In line with settled EU case law, the Supreme Court ruled that the Leeuwarden Court of Appeal was right to qualify the termination of a distribution contract by bicycle supplier Batavus under pressure from one of its largest customers as a concerted practice having an anti-competitive object of which there was no need to consider its actual effects. However, contrary to what the court claimed, it was necessary to consider whether competition had been restricted to an appreciable extent, even if an anti-competitive object had been established.

Batavus was pressured into terminating the distribution contract with the plaintiff by Euretco - one of Batavus's largest customers. Euretco was displeased with the plaintiff's low resale prices on the Internet for Batavus bicycles and threatened to stop purchasing bicycles from Batavus if the plaintiff's contract was not terminated. Batavus itself did not consider the low prices problematic.

The Supreme Court agreed with the court of appeal that the termination constituted a concerted practice with the anti-competitive object of resale price maintenance, since the termination was not a unilateral decision by Batavus, but one taken under pressure and aimed at ending the price competition by the plaintiff. However, the court was wrong in finding that it was no longer necessary to consider the appreciability of the concerted practice since it qualified as a hardcore restriction.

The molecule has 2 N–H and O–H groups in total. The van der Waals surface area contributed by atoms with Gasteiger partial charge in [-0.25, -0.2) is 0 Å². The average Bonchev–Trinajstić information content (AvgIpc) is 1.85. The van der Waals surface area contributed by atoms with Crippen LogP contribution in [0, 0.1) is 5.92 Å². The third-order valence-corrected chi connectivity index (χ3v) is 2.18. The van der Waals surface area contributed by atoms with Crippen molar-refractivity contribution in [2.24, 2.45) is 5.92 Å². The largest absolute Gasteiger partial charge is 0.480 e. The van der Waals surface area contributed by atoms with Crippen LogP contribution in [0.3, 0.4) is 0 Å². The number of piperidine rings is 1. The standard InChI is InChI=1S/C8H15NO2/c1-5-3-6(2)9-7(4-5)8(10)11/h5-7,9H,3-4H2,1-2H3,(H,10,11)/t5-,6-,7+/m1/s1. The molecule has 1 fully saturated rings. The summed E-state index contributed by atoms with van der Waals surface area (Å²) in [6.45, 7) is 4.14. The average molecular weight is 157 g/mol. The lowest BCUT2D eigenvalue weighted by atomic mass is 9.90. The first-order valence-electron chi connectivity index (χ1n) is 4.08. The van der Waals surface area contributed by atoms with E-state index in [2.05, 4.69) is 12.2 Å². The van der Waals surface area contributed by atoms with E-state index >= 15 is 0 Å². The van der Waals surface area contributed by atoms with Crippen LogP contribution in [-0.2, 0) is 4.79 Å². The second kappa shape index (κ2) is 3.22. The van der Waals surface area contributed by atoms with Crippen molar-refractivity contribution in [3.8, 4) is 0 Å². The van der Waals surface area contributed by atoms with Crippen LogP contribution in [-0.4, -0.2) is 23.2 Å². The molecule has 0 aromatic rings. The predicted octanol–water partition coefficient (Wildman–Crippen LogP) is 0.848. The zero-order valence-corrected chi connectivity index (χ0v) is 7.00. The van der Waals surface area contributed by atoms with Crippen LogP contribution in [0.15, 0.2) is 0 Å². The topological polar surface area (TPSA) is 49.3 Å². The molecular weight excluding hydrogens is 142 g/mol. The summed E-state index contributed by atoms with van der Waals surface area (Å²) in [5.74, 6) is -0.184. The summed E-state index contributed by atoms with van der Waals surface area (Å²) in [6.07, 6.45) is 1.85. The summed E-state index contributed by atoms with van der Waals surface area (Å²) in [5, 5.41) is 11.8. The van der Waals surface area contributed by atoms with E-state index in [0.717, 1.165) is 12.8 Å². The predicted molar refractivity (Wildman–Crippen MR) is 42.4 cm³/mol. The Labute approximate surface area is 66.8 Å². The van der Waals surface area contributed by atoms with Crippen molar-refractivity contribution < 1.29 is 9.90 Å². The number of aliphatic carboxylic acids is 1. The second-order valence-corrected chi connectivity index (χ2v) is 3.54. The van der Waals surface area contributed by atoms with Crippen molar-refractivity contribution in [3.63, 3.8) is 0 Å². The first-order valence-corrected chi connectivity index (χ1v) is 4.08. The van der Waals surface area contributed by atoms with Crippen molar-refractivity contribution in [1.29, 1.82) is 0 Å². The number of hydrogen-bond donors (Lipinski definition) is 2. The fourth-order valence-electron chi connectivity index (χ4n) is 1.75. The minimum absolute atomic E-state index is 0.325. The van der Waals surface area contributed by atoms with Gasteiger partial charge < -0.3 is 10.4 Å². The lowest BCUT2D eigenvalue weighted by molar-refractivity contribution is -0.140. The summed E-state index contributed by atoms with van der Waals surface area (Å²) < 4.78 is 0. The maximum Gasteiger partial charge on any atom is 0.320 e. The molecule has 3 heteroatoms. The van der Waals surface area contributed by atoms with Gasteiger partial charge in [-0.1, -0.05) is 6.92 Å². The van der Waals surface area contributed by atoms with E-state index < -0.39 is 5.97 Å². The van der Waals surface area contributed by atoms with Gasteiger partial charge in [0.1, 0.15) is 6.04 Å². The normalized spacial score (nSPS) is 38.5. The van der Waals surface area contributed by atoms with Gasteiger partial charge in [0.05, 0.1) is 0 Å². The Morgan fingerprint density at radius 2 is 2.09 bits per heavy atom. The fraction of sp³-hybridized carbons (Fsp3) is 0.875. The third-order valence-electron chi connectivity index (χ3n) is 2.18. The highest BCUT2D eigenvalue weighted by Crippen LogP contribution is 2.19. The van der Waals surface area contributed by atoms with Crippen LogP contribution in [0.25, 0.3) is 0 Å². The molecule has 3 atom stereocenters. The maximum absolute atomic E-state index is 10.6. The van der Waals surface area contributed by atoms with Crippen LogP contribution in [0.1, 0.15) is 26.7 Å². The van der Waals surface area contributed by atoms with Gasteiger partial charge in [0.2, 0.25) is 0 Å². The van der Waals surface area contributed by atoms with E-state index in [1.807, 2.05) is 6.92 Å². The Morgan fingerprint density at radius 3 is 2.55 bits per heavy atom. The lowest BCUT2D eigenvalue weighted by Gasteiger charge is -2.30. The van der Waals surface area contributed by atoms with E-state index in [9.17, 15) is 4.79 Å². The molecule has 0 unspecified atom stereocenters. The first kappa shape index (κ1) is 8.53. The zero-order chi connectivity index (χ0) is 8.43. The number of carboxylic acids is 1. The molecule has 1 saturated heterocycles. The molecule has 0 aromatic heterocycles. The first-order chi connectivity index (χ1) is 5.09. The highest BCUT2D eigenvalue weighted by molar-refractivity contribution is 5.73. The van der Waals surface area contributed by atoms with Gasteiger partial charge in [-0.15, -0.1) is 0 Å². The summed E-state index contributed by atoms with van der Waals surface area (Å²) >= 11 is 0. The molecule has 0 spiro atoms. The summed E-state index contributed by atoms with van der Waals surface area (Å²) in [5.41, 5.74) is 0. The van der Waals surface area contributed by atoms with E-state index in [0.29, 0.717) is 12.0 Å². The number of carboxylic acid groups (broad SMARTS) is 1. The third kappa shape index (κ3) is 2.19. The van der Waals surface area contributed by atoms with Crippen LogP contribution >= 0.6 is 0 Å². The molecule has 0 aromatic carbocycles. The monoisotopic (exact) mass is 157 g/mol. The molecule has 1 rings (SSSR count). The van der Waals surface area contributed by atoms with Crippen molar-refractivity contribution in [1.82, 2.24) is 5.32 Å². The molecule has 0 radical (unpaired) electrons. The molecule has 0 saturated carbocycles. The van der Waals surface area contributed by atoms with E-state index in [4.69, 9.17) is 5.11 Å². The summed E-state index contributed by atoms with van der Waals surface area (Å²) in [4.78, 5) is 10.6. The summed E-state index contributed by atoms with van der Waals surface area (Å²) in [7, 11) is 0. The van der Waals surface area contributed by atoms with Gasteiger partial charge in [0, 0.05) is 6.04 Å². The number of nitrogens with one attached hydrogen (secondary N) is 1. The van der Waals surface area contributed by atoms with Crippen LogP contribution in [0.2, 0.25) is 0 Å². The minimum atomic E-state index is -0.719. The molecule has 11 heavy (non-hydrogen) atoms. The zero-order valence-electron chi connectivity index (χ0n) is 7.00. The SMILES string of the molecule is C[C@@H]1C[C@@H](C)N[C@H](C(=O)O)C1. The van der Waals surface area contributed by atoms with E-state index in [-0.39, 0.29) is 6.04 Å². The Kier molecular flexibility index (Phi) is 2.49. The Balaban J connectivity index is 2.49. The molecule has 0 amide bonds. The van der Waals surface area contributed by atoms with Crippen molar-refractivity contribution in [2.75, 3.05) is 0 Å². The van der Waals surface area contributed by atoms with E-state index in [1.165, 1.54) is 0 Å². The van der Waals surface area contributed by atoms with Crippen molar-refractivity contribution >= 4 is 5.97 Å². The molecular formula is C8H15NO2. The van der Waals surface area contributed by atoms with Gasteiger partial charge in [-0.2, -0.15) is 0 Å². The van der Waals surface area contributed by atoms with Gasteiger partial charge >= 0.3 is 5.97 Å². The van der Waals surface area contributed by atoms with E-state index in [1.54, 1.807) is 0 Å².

The Supreme Court has referred the matter to the Arnhem Court of Appeal for a decision.

For further information on this topic please contact Jolling De Pree or Erik H Pijnacker Hordijk at De Brauw Blackstone Westbroek by telephone (+31 70 328 53 28), fax (+31 70 328 53 25) or email ([email protected] or [email protected]).